Viability, I don't know. It hinges on cheap tablets. If I can get a Windows 8 tablet for less than an iPad then that's a big win. People aren't buying android tablets because they're so great; they're buying them because they're cheaper than iPads but offer sort of the same experience. Windows tablets need to compete with those tablets, not the iPad. In other words: cheap. ARM support is a big help. Now we just need to avoid stuff like that HP slate or the swivel-screen Dell laptop.

    Nonetheless, I'm developing some Metro apps. A marketplace that isn't extremely overcrowded like Google's and Apple's are is almost as big a draw for me as the ease of development with XAML and C#. WinRT is unfinished but I don't find it nearly as horrible as some people make out.

    and think people have just complained because they are just old farts that won't change?

    I'm not saying people don't have legitimate complaints, but I fear this is largely the reason, yes. I often see lines like "the average users won't be able to wrap their head around the fact that there's both the desktop and metro." and often wonder if this is written out of actual, in-depth knowledge of the cognitive skills of the average computer users, or out of some weird superiority complex over the lowly computer using slob. Did they really mean that the average person will be completely unable to wrap their heads around this change, one that that only they, Usability Experts will be able to understand, or did they really mean to say "I, personally, was confused by it"?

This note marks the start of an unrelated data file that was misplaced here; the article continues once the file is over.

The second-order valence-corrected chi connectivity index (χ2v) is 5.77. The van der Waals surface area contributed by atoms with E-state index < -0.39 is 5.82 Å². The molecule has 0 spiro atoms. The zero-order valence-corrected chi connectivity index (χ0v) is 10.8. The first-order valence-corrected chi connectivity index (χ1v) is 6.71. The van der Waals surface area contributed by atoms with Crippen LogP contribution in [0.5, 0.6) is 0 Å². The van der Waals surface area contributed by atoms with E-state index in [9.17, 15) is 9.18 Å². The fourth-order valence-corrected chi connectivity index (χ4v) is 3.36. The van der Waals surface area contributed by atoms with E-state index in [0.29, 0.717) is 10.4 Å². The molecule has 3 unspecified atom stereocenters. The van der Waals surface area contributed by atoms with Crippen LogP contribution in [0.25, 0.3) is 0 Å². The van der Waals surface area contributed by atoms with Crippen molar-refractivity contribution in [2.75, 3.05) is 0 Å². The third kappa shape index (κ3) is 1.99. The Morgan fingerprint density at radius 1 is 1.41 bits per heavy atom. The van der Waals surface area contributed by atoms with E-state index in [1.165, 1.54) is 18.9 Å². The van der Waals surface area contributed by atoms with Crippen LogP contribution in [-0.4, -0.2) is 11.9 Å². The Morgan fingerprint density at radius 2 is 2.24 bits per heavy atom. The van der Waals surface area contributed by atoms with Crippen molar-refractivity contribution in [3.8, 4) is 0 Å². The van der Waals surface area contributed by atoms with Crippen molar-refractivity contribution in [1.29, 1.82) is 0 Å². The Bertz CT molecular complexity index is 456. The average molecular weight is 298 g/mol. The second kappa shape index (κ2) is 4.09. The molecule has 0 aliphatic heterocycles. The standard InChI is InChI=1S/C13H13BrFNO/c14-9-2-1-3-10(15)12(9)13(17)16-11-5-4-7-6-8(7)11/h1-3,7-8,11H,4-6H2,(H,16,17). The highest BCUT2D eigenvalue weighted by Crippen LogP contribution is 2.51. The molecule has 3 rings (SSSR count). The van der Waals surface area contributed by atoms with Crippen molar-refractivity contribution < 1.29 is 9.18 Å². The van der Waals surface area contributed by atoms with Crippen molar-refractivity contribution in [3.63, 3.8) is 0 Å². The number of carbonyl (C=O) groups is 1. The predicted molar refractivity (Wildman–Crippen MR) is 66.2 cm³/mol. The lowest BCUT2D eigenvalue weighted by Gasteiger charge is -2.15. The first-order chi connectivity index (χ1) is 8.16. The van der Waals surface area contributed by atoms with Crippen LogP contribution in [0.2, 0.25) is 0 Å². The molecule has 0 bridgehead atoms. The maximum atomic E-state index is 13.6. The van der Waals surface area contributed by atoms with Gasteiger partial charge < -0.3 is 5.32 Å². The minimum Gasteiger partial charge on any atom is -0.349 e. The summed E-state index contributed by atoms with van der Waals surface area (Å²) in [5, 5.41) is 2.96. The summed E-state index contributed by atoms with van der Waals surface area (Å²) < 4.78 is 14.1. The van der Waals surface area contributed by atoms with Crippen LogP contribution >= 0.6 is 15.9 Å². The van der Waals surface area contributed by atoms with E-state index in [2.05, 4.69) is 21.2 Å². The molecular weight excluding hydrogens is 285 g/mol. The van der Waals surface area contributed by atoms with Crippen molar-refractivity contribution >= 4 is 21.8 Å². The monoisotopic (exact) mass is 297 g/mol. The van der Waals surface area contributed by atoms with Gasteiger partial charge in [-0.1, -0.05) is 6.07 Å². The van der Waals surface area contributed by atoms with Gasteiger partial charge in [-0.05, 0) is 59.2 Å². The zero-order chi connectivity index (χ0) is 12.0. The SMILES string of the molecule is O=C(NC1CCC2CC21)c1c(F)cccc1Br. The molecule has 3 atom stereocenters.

That blog post just screams linkbait to me. Especially because the very first sentence he wrote is attention seeking "Microsoft are going to punish me for this but THE TRUTH NEEDS TO BE HEARD, DAMMIT!" hyperbole. If he had a valid message, he should have posted it without the drama.

  • wkempf

    As far as the OS is concerned, I think you'll see people continue to * very loudly in the echo chamber, while actual customers will make the transition without much fanfare similar to how Vista went. It's a change, and people, especially "power users", always * when things change. But it's really not that big of a deal. The desktop experience is something you can get used to, while the Metro side will be very compelling on touch devices (and keep in mind, within a few years desktops will be touch devices).